The state-corporate programs of the past thirty-five years or so have had devastating effects on the majority of the population, with stagnation, decline, and sharply enhanced inequality being the most direct outcomes. This has created insecurity and fear and has left people feeling deprived, isolated, and helpless—and thus vulnerable to powerful forces they can neither understand nor influence. The breakdown does not result in just by economic laws but by policies, the kind that serve only the rich and powerful but weaken the rest not only materially, but psychologically and spiritually.
Donald Trump is a predatory “seismograph”, sensing and appealing to those who experience the breakdown of American society—not to heal, but to exploit for the “benefit” of his own dysfunction. If allowed to remain in power, we can anticipate that he will fuel feelings of anger, fear, frustration, and despair through feigned understanding, only to create more reasons and conditions for discontent. Structural violence—or inequality—of which Trump is a product, will also give rise to behavioral violence, and we may see future rises in mortality, civil conflict, and war.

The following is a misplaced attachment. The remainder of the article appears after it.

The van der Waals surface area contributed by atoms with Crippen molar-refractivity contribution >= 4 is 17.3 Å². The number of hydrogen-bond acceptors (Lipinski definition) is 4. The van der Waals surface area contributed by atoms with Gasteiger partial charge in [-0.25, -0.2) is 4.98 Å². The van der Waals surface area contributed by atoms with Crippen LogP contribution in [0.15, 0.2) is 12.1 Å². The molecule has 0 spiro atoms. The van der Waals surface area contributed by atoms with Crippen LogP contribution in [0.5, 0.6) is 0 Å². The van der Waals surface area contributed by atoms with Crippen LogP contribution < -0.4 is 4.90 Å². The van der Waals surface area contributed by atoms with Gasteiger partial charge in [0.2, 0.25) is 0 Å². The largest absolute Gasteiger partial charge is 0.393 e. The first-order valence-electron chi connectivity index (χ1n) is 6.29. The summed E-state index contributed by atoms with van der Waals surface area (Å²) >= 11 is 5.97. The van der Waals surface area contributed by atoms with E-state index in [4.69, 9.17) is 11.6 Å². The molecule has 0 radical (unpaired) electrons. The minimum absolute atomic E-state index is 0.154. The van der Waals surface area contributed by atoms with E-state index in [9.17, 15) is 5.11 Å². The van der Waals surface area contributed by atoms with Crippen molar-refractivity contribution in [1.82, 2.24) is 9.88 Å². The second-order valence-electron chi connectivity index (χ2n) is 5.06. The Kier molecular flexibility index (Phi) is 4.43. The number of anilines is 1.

This is what my book proposal said six years ago. I followed up on many of the same themes in my book titled, Profile of a Nation: Trump’s Mind, America’s Soul, published in 2020 as the next presidential election approached. I specifically predicted that, in view of Donald Trump’s psychological impairments, he “will likely refuse to concede the results, call the election a fraud, and refuse to leave office.” Indeed, that is what came to pass, leading to his claim of electoral fraud, seeking to overturn the vote results in a number of key states, and instigating the attempted coup of January 6, 2021.